Staged repair of thoracic and thoracoabdominal aortic aneurysms using the elephant trunk technique: a consecutive series of 215 first stage and 120 complete repairs

Christian D. Etz, Konstadinos A. Plestis, Fabian A. Kari, Maximilian Luehr, Carol A. Bodian, David Spielvogel, Randall B. Griepp

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106 Scopus citations

Abstract

Objectives: Repair of thoracic aneurysms (TA) involving the ascending, arch, and descending aorta results in substantial morbidity and mortality. This study evaluates outcomes with a two-stage elephant trunk (ET) technique. Methods: Two hundred and fifteen consecutive patients (pts) underwent total arch replacement using an ET (02/90-09/06). One hundred and thirty-nine pts (65%), group PC (planned completion; median age 68; 28-86 years), had extensive descending TA (Ø ≥ 5 cm) or dissections requiring complete repair. Seventy-six pts (35%), group CS (close surveillance; median age: 68; 20-87 years), had less severe distal dilatation (Ø ≤ 5 cm), and had close follow-up after ET rather than planned distal repair. Results: Hospital mortality in group PC pts (descending Ø: 6.2 ± 1.2 cm) was 6.5% (9/139) following ET. In group CS pts (descending Ø: 4.1 ± 0.7 cm), hospital mortality after ET was 5.3% (4/76); 4.7% (10/215) had strokes but survived. Eighty-six percent (112/130) of group PC pts who survived proximal repair returned for planned surgical (101) or endovascular (11) completion after a median of 56 (0-2189) days. Hospital mortality for distal repair was 7.5% (9/120); two ET stage two pts (2%) developed paraplegia. Eighty-nine percent (16/18; descending Ø: 6.9 ± 1.0 cm) of group PC pts who did not undergo planned completion died a median of 5.4 (1.2-91.1) months after ET stage one. Overall cumulative survival in group PC, which includes pts dying before or without stage two, was 69% after 1, and 55% after 5 years. Survival in group CS pts was 88% at 1, and 57% at 5 years. Eight pts in group CS subsequently underwent distal repair, but 22/76 (29%) group CS pts who survived ET stage one died during follow-up despite surveillance. Conclusions: The low mortality after stage one justifies liberal use of the ET technique to facilitate future open or endovascular TA repair of the distal aorta. The 5-year cumulative mortality curves, however, suggest that staged repair of extensive TA is superior to one-step repair only if stage two can be done before rupture occurs. If one-step repair is possible, it may be preferable.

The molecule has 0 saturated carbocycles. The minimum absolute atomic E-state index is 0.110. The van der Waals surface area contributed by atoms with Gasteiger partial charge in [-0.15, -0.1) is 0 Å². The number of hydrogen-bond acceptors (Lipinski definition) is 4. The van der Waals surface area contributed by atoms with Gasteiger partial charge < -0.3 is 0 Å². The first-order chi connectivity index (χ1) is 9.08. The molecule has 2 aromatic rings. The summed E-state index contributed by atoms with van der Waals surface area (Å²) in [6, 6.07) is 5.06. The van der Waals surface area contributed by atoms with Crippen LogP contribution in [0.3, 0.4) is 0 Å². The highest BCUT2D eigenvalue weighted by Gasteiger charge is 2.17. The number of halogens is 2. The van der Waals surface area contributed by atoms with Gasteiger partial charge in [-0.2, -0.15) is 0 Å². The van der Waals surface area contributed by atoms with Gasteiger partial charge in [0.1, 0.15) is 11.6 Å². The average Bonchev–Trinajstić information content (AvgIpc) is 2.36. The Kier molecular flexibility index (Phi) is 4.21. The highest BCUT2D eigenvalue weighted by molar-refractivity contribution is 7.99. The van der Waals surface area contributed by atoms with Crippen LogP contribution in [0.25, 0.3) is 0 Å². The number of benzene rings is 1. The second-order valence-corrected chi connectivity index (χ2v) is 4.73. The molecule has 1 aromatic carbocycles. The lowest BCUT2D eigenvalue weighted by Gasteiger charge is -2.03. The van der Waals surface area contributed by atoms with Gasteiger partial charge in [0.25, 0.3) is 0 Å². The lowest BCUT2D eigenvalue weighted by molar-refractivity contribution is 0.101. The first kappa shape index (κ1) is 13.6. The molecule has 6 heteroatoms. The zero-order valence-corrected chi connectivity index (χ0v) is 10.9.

Original languageEnglish (US)
Pages (from-to)605-615
Number of pages11
JournalEuropean Journal of Cardio-thoracic Surgery
Volume34
Issue number3
DOIs
StatePublished - Sep 2008

All Science Journal Classification (ASJC) codes

  • Surgery
  • Pulmonary and Respiratory Medicine
  • Cardiology and Cardiovascular Medicine

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